A science of falling in love?

“To fall in love with anyone, do this!” proclaimed the headline of a recent article from the New York Times’ Modern Love column. As a skeptic in everything (and what cognitive scientist wouldn’t be skeptical of such a statement?), it seemed shocking to discover that the secret to falling in love, according to the article, was to answer a series of 36 straightforward, yet personal, questions—with a stranger. And to gaze into their eyes (longingly?) for about four minutes.

These claims were based on not only a personal experience of the author but also on science—or so we would be led to believe. Prof. Arthur Aron, faculty member at Stony Brook University, has built a research program based on understanding closeness formation and interpersonal relationships. In the 1990s, his team put together (presumably with extensive testing) two sets of questions [1]. The first of these comprises the 36 “closeness-generating” questions (later called “fast-friends” questions in subsequent research [2]) referred to by the Times article, designed to encourage the sharing of personal experiences between conversational partners in the service of making them feel closer. Perhaps importantly, these questions gradually increase (across three subsets) in intensity. For instance, the first set asked questions including the following, focusing on personal but largely surface-level information:

2. Would you like to be famous? In what way?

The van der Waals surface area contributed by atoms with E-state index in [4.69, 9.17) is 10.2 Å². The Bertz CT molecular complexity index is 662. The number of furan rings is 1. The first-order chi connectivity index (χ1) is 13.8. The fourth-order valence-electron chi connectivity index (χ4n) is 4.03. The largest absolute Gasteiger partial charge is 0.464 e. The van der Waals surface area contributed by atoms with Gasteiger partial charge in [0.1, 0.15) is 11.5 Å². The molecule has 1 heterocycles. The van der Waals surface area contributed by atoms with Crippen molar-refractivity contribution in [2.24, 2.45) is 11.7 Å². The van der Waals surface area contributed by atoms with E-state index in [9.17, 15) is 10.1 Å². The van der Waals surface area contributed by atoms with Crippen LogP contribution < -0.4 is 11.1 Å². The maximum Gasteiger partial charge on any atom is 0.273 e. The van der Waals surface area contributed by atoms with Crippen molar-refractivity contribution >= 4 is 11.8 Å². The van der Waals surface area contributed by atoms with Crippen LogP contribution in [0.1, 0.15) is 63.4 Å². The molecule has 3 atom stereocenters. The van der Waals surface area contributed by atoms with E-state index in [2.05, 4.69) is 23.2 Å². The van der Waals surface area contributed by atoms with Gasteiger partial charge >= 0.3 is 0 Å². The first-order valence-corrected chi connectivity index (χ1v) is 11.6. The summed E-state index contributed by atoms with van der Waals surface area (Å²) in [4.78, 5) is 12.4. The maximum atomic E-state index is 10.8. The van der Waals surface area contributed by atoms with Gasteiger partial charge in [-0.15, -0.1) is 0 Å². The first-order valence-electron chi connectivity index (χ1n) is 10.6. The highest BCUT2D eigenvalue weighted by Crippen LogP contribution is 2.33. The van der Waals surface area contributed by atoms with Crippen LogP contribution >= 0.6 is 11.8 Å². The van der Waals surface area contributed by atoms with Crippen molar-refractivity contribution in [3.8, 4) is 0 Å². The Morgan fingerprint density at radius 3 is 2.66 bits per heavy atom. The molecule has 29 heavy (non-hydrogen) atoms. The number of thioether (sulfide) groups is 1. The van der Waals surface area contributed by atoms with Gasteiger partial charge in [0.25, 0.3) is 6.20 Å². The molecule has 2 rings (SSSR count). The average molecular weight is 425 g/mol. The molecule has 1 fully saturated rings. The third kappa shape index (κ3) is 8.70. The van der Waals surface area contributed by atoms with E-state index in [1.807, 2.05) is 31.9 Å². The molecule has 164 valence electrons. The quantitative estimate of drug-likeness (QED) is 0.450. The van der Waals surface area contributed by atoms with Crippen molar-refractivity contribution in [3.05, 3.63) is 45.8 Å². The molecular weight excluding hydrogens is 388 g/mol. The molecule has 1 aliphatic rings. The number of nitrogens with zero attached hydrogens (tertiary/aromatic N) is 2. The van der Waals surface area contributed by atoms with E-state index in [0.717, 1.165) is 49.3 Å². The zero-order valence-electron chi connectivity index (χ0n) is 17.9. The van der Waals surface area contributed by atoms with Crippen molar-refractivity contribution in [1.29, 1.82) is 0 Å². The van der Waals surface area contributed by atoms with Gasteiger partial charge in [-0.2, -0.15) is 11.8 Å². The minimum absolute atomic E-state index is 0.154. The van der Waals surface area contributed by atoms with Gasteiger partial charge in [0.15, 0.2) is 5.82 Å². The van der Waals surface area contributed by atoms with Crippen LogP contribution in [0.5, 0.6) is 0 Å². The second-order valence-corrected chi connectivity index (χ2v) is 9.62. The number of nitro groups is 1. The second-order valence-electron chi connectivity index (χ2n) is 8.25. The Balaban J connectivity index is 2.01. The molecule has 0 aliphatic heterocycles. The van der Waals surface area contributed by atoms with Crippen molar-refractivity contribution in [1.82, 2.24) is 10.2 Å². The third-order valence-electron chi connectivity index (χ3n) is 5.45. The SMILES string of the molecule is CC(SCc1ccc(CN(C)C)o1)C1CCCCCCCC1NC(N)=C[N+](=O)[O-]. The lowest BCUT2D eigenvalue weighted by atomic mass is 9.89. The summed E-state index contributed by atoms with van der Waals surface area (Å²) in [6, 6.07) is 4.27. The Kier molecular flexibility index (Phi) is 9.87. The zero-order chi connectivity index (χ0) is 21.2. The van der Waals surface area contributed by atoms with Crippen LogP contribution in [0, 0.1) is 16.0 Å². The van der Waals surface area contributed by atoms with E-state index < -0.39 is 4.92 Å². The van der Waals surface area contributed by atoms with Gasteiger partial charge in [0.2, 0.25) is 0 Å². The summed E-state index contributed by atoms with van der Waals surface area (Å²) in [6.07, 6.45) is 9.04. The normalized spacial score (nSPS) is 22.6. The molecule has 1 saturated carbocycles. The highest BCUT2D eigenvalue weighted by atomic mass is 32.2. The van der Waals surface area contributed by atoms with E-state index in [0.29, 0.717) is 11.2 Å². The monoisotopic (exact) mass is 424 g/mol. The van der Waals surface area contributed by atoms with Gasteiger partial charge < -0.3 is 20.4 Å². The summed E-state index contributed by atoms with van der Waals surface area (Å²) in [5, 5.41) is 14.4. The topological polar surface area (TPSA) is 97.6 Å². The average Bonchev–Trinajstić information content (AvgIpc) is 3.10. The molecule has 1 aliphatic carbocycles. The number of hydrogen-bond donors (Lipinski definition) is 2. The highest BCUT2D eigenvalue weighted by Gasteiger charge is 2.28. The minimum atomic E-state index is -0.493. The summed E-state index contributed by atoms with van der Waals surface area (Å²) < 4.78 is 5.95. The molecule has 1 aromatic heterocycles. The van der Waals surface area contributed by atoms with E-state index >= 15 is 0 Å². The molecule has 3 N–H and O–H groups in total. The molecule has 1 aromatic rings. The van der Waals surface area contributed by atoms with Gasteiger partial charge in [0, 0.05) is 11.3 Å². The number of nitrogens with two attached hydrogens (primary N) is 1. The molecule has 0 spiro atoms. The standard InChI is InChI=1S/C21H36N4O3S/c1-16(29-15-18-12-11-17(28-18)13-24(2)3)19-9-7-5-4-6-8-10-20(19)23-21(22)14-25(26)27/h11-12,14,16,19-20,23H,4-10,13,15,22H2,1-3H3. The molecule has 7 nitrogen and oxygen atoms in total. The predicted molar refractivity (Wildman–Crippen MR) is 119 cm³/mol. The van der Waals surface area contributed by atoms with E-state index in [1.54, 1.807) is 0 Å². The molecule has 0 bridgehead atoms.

4. What would constitute a “perfect” day for you?
5. When did you last sing to yourself? To someone else?

By the last set of questions, the content matter involved more emotional content and some of the questions are designed to get the two conversational partners thinking of themselves as one unit:

25. Make 3 true “we” statements each. For instance, “We are both in this room feeling…”
30. When did you last cry in front of another person? By yourself?
35. Of all the people in your family, whose death would you find most disturbing? Why?

As a comparison, the researchers also developed 36 questions based on “small-talk.” Although the researchers described these questions as requiring “minimal disclosure” and having little focus on the partner, on a closer look, these questions seem to require a fair amount of personal disclosure—just not of the intimate, emotional type seen with the “fast-friends” questions:

4. How did you celebrate last Halloween?
13. Describe the last time you went to the zoo.
25. Where did you go to high school? What was your high school like?

The Times article describes Prof. Aron’s experiment dramatically: